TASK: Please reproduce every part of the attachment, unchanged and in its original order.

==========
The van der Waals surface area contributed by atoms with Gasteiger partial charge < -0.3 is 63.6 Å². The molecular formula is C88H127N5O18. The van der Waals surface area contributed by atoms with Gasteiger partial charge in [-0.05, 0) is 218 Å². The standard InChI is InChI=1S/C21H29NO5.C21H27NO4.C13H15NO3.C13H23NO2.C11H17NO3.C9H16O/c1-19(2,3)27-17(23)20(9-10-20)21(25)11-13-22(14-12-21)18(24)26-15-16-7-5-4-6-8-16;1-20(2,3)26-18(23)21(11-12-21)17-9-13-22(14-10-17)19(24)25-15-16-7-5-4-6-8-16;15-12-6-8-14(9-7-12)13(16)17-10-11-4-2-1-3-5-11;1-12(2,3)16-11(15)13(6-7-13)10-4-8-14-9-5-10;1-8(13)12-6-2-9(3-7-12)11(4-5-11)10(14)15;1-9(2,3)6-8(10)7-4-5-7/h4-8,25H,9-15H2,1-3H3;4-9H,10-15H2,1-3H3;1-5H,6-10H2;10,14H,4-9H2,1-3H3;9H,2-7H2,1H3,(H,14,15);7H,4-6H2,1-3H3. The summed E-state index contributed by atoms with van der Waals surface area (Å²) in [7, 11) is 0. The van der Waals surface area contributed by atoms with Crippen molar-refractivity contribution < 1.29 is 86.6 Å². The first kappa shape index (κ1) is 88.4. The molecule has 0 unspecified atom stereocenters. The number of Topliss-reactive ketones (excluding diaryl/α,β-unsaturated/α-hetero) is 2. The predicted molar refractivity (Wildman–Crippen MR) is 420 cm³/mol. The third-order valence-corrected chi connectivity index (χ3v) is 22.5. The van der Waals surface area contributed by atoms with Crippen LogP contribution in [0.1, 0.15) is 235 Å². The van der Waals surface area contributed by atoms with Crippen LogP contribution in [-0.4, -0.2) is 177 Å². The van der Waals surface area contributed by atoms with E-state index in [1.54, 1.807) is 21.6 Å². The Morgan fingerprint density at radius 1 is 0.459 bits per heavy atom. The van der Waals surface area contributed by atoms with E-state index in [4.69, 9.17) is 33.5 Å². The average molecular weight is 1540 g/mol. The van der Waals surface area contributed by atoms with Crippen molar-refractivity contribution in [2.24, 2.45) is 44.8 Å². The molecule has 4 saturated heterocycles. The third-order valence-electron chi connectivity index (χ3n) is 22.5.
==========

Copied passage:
The van der Waals surface area contributed by atoms with Gasteiger partial charge < -0.3 is 63.6 Å². The molecular formula is C88H127N5O18. The van der Waals surface area contributed by atoms with Gasteiger partial charge in [-0.05, 0) is 218 Å². The standard InChI is InChI=1S/C21H29NO5.C21H27NO4.C13H15NO3.C13H23NO2.C11H17NO3.C9H16O/c1-19(2,3)27-17(23)20(9-10-20)21(25)11-13-22(14-12-21)18(24)26-15-16-7-5-4-6-8-16;1-20(2,3)26-18(23)21(11-12-21)17-9-13-22(14-10-17)19(24)25-15-16-7-5-4-6-8-16;15-12-6-8-14(9-7-12)13(16)17-10-11-4-2-1-3-5-11;1-12(2,3)16-11(15)13(6-7-13)10-4-8-14-9-5-10;1-8(13)12-6-2-9(3-7-12)11(4-5-11)10(14)15;1-9(2,3)6-8(10)7-4-5-7/h4-8,25H,9-15H2,1-3H3;4-9H,10-15H2,1-3H3;1-5H,6-10H2;10,14H,4-9H2,1-3H3;9H,2-7H2,1H3,(H,14,15);7H,4-6H2,1-3H3. The summed E-state index contributed by atoms with van der Waals surface area (Å²) in [7, 11) is 0. The van der Waals surface area contributed by atoms with Crippen molar-refractivity contribution < 1.29 is 86.6 Å². The first kappa shape index (κ1) is 88.4. The molecule has 0 unspecified atom stereocenters. The number of Topliss-reactive ketones (excluding diaryl/α,β-unsaturated/α-hetero) is 2. The predicted molar refractivity (Wildman–Crippen MR) is 420 cm³/mol. The third-order valence-corrected chi connectivity index (χ3v) is 22.5. The van der Waals surface area contributed by atoms with Crippen LogP contribution in [0.1, 0.15) is 235 Å². The van der Waals surface area contributed by atoms with Crippen LogP contribution in [-0.4, -0.2) is 177 Å². The van der Waals surface area contributed by atoms with E-state index in [1.54, 1.807) is 21.6 Å². The Morgan fingerprint density at radius 1 is 0.459 bits per heavy atom. The van der Waals surface area contributed by atoms with E-state index in [4.69, 9.17) is 33.5 Å². The average molecular weight is 1540 g/mol. The van der Waals surface area contributed by atoms with Crippen molar-refractivity contribution in [2.24, 2.45) is 44.8 Å². The molecule has 4 saturated heterocycles. The third-order valence-electron chi connectivity index (χ3n) is 22.5.